Brandon Sandoval (Caltech) is a graduate student in Physics at Caltech, having completed a B.S. in Physics at Stanford University in 2021. He is currently working in Professor Sunil Golwala’s group on the development of Kinetic Inductance Detector-based Phonon-Mediated (KIPM) detectors for direct dark matter detection, as well as assisting in the commissioning of the SuperCDMS SNOLAB experiment. Under the HEPCAT fellowship, Brandon will further improve the energy resolution of KIPM detectors by quantifying the magnitude of phonon losses to non-resonator components, as well as integrating a lower-noise kinetic inductance-based parametric amplifier (KIPA). In his free time, Brandon is an avid guitar player and composer.

Spring 2023 Fellows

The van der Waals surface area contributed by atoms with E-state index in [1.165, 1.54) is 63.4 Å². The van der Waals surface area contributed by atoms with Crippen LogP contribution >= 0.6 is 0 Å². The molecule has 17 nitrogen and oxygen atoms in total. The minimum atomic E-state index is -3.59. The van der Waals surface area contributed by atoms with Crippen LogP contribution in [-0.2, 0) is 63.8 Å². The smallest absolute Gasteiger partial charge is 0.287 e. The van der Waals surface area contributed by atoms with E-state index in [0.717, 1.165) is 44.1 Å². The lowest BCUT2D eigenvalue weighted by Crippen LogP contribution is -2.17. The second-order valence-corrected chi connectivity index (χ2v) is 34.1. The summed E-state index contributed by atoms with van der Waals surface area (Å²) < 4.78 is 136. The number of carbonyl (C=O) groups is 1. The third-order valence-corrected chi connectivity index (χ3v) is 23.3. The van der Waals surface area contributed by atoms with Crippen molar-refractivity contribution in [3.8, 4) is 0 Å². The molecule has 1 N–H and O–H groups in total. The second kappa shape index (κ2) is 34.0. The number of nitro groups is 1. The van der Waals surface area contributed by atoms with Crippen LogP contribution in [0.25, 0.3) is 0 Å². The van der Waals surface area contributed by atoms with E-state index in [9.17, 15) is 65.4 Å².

Earl Russell Almazan (UC Santa Cruz) is currently a  graduate student who earned his B.A. in physics from UC Berkeley in 2021. He interned at LBNL under the ATLAS collaboration during his undergraduate education, working on detector performance checks and systematic uncertainty quantification in exotic Higgs decay data analysis. Under the HEPCAT fellowship, Earl works at SCIPP to characterize thin-film semiconductor detectors for particle physics applications.
Riley Gleason (UC Irvine) graduated with a B.S. in physics from UCR in 2021. He is a graduate student working in Professor Taffard’s group. As part of his research on the ATLAS experiment, he will be working on the development of a new muon trigger processor board (MDTTP) for High-Luminosity LHC. The MDTTP permits the use of Monitoring Drift Tube signals to reconstruct muons at the first level trigger with increased accuracy. Riley will work on evaluating and improving the performance of the algorithms implemented on FPGA and on the monitoring of the MDTTP board as a whole. The HEPCAT fellowship will give him the opportunity to acquire a new set of technical skills, which will be put into use for the MDTTP project.